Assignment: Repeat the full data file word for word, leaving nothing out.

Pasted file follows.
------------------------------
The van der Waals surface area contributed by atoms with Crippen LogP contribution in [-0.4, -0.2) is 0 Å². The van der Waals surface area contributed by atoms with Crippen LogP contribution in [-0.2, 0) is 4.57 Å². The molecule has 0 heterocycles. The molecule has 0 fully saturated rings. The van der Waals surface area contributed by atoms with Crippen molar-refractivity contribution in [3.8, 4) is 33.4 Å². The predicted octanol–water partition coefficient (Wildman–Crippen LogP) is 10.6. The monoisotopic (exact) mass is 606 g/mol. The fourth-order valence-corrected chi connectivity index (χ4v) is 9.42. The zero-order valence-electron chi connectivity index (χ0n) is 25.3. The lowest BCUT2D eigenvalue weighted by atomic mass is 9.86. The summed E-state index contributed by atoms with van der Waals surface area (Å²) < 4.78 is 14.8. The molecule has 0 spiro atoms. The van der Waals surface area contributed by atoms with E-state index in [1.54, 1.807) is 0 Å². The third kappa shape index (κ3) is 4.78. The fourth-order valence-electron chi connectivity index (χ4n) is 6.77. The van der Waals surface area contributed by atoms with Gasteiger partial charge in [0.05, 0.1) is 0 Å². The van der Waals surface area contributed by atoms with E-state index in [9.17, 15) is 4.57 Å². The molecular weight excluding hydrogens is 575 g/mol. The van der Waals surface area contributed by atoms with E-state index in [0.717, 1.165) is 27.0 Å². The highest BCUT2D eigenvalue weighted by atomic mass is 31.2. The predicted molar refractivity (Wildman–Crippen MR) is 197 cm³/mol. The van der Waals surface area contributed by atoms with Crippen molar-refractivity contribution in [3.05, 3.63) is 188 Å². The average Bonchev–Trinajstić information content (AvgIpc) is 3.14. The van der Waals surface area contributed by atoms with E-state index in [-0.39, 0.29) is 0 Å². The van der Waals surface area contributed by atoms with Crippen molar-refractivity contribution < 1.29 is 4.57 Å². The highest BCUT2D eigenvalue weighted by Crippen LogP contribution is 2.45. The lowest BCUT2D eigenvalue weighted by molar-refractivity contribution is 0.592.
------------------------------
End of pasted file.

The van der Waals surface area contributed by atoms with Crippen LogP contribution in [-0.4, -0.2) is 0 Å². The van der Waals surface area contributed by atoms with Crippen LogP contribution in [-0.2, 0) is 4.57 Å². The molecule has 0 heterocycles. The molecule has 0 fully saturated rings. The van der Waals surface area contributed by atoms with Crippen molar-refractivity contribution in [3.8, 4) is 33.4 Å². The predicted octanol–water partition coefficient (Wildman–Crippen LogP) is 10.6. The monoisotopic (exact) mass is 606 g/mol. The fourth-order valence-corrected chi connectivity index (χ4v) is 9.42. The zero-order valence-electron chi connectivity index (χ0n) is 25.3. The lowest BCUT2D eigenvalue weighted by atomic mass is 9.86. The summed E-state index contributed by atoms with van der Waals surface area (Å²) < 4.78 is 14.8. The molecule has 0 spiro atoms. The van der Waals surface area contributed by atoms with E-state index in [1.54, 1.807) is 0 Å². The third kappa shape index (κ3) is 4.78. The fourth-order valence-electron chi connectivity index (χ4n) is 6.77. The van der Waals surface area contributed by atoms with Gasteiger partial charge in [0.05, 0.1) is 0 Å². The van der Waals surface area contributed by atoms with E-state index in [9.17, 15) is 4.57 Å². The molecular weight excluding hydrogens is 575 g/mol. The van der Waals surface area contributed by atoms with E-state index in [0.717, 1.165) is 27.0 Å². The highest BCUT2D eigenvalue weighted by atomic mass is 31.2. The predicted molar refractivity (Wildman–Crippen MR) is 197 cm³/mol. The van der Waals surface area contributed by atoms with Crippen molar-refractivity contribution in [3.05, 3.63) is 188 Å². The average Bonchev–Trinajstić information content (AvgIpc) is 3.14. The van der Waals surface area contributed by atoms with E-state index in [-0.39, 0.29) is 0 Å². The van der Waals surface area contributed by atoms with Crippen molar-refractivity contribution < 1.29 is 4.57 Å². The highest BCUT2D eigenvalue weighted by Crippen LogP contribution is 2.45. The lowest BCUT2D eigenvalue weighted by molar-refractivity contribution is 0.592.